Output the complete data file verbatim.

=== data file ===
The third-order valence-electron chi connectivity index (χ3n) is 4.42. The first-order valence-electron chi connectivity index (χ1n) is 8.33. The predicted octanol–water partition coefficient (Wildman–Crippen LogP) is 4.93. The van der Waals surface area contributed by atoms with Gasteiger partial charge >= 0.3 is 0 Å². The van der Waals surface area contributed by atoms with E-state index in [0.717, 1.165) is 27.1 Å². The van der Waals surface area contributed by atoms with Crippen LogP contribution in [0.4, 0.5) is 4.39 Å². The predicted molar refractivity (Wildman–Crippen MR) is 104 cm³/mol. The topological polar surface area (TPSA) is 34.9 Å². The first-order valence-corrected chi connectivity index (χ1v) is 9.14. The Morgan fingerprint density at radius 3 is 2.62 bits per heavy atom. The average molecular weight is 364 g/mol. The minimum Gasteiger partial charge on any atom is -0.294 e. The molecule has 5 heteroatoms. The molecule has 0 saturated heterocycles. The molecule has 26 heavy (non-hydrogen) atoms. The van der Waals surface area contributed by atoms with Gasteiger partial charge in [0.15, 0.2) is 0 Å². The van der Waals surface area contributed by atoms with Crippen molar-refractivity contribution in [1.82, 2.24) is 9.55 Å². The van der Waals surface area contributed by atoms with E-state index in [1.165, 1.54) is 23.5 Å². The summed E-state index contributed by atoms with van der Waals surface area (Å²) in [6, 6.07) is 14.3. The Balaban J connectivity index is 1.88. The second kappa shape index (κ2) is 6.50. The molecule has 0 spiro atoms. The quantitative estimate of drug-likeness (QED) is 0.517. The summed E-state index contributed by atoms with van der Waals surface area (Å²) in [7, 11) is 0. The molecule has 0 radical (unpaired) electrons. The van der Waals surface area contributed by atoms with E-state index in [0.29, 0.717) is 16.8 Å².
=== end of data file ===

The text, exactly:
The third-order valence-electron chi connectivity index (χ3n) is 4.42. The first-order valence-electron chi connectivity index (χ1n) is 8.33. The predicted octanol–water partition coefficient (Wildman–Crippen LogP) is 4.93. The van der Waals surface area contributed by atoms with Gasteiger partial charge >= 0.3 is 0 Å². The van der Waals surface area contributed by atoms with E-state index in [0.717, 1.165) is 27.1 Å². The van der Waals surface area contributed by atoms with Crippen LogP contribution in [0.4, 0.5) is 4.39 Å². The predicted molar refractivity (Wildman–Crippen MR) is 104 cm³/mol. The topological polar surface area (TPSA) is 34.9 Å². The first-order valence-corrected chi connectivity index (χ1v) is 9.14. The Morgan fingerprint density at radius 3 is 2.62 bits per heavy atom. The average molecular weight is 364 g/mol. The minimum Gasteiger partial charge on any atom is -0.294 e. The molecule has 5 heteroatoms. The molecule has 0 saturated heterocycles. The molecule has 26 heavy (non-hydrogen) atoms. The van der Waals surface area contributed by atoms with Gasteiger partial charge in [0.15, 0.2) is 0 Å². The van der Waals surface area contributed by atoms with Crippen molar-refractivity contribution in [1.82, 2.24) is 9.55 Å². The van der Waals surface area contributed by atoms with E-state index in [1.165, 1.54) is 23.5 Å². The summed E-state index contributed by atoms with van der Waals surface area (Å²) in [6, 6.07) is 14.3. The Balaban J connectivity index is 1.88. The second kappa shape index (κ2) is 6.50. The molecule has 0 spiro atoms. The quantitative estimate of drug-likeness (QED) is 0.517. The summed E-state index contributed by atoms with van der Waals surface area (Å²) in [7, 11) is 0. The molecule has 0 radical (unpaired) electrons. The van der Waals surface area contributed by atoms with E-state index in [0.29, 0.717) is 16.8 Å².